Trump’s experience with conservation has mainly been limited to an overgrown state park outside New York City that he donated to the state of New York in exchange for a massive tax break after acquiring the land for about $3 million. His green spaces are golf courses, not forests, and the cultural heritage he chooses to celebrate is often one of his own creation. When Trump unveiled a newly renovated golf course on the Potomac River outside Washington, he added a historical marker — not to any of the dozen or so park service-protected forts or battlefields nearby, but to a fictitious Civil War battle that had been conceived for the purposes of selling the course. Conservation for conservation’s sake has never appealed to him; the land is only as valuable as what he can sell it for.
Obama, by contrast, viewed himself as a steward of the land, and actively concerned himself with the climate science relevant to its protection. While visiting Yosemite last year, he expressed alarm that “Bird ranges are shifting farther northward, alpine mammals like pikas are being forced farther upslope to escape higher temperatures,” and “Yosemite’s largest glacier — once a mile wide — is now almost gone.”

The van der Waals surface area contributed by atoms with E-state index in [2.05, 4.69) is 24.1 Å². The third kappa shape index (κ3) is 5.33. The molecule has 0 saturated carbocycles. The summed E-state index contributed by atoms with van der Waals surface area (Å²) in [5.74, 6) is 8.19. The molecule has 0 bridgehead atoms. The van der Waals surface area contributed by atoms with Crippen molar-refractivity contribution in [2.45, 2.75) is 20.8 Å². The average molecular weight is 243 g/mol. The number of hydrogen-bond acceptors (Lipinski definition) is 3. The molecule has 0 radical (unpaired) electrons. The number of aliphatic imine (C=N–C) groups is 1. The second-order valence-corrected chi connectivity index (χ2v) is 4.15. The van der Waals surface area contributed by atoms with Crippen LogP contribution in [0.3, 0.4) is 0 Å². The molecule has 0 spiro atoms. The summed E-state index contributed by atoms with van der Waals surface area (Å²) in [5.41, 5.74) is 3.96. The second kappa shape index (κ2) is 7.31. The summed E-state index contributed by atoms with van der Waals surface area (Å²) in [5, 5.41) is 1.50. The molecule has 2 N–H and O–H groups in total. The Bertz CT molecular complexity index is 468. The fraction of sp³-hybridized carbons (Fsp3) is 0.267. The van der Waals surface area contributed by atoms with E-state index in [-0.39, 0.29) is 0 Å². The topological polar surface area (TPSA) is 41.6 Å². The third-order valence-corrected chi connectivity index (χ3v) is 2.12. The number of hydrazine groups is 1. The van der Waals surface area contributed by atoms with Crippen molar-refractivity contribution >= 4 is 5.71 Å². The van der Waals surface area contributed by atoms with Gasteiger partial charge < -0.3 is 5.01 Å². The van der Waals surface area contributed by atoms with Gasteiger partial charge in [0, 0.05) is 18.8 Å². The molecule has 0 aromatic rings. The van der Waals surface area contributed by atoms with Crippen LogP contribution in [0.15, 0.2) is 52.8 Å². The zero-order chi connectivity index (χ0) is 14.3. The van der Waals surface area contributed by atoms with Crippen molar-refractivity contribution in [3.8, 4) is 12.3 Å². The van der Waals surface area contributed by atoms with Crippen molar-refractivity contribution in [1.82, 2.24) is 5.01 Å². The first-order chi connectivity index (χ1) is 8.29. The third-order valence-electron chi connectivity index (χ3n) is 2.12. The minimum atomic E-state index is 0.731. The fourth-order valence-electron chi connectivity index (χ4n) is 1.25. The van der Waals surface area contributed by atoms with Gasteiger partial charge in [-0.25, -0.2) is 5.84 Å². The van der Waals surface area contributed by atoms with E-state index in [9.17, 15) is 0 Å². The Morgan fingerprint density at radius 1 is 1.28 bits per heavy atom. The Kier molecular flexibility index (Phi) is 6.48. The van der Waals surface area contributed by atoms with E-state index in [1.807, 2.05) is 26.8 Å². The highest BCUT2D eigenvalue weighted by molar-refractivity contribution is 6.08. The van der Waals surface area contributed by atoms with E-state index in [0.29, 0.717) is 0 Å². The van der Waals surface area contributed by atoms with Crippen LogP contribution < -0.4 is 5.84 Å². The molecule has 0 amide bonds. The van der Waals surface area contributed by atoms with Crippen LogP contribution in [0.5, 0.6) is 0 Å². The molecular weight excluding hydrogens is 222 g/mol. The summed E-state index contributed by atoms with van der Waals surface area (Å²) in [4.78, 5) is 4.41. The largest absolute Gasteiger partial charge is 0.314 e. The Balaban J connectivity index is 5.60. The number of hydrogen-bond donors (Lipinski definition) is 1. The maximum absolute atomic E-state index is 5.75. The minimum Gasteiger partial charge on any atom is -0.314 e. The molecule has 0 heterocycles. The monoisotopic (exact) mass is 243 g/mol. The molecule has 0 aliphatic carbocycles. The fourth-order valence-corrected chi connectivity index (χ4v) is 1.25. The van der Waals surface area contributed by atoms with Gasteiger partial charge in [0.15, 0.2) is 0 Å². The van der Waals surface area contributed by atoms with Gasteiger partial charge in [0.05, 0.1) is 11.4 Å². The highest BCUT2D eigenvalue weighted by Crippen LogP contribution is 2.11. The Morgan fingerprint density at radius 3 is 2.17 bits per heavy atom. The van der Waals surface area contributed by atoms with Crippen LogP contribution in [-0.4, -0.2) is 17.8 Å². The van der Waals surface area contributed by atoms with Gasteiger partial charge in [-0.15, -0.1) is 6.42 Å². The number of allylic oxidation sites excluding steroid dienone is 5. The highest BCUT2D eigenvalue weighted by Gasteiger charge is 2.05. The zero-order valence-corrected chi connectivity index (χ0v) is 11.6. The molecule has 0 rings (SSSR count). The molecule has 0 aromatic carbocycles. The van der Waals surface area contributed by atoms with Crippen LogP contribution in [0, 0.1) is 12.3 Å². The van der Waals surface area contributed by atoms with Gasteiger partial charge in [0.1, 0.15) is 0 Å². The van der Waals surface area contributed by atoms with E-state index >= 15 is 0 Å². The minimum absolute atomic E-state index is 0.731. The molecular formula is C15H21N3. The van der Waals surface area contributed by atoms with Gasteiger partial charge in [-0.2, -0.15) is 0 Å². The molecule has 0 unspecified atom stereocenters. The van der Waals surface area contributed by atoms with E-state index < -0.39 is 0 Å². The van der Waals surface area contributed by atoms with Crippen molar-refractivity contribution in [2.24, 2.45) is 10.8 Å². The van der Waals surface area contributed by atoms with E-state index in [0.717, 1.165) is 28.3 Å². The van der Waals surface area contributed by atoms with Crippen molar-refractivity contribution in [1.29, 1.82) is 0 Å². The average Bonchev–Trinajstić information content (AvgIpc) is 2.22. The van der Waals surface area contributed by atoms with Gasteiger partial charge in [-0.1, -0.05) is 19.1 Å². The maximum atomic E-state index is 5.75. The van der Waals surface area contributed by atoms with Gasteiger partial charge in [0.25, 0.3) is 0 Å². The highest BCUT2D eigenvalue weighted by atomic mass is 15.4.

The Trump administration has been foggy about the future of the Paris Agreement on climate change, perhaps Obama’s most important contribution to the parks. Trump hasn’t abandoned the landmark accord, but has taken steps that would prevent the United States from meeting the carbon-reduction requirements mandated by the treaty. Energy Department staffers have been instructed not to use the term “climate change” in their work.
Meanwhile, the Department of Homeland Security has begun preliminary planning for a wall along the southern border, through some of the lands proposed for a peace park in the early 20th century. One early proposal obtained by Reuters calls for the wall to (somehow) pass through the canyons and mountains of Big Bend National Park, although the actual route is uncertain. From a conservation standpoint the idea seems almost cruel, because there may be no better example than the Big Bend of what a collaborative, international approach to the parks can accomplish.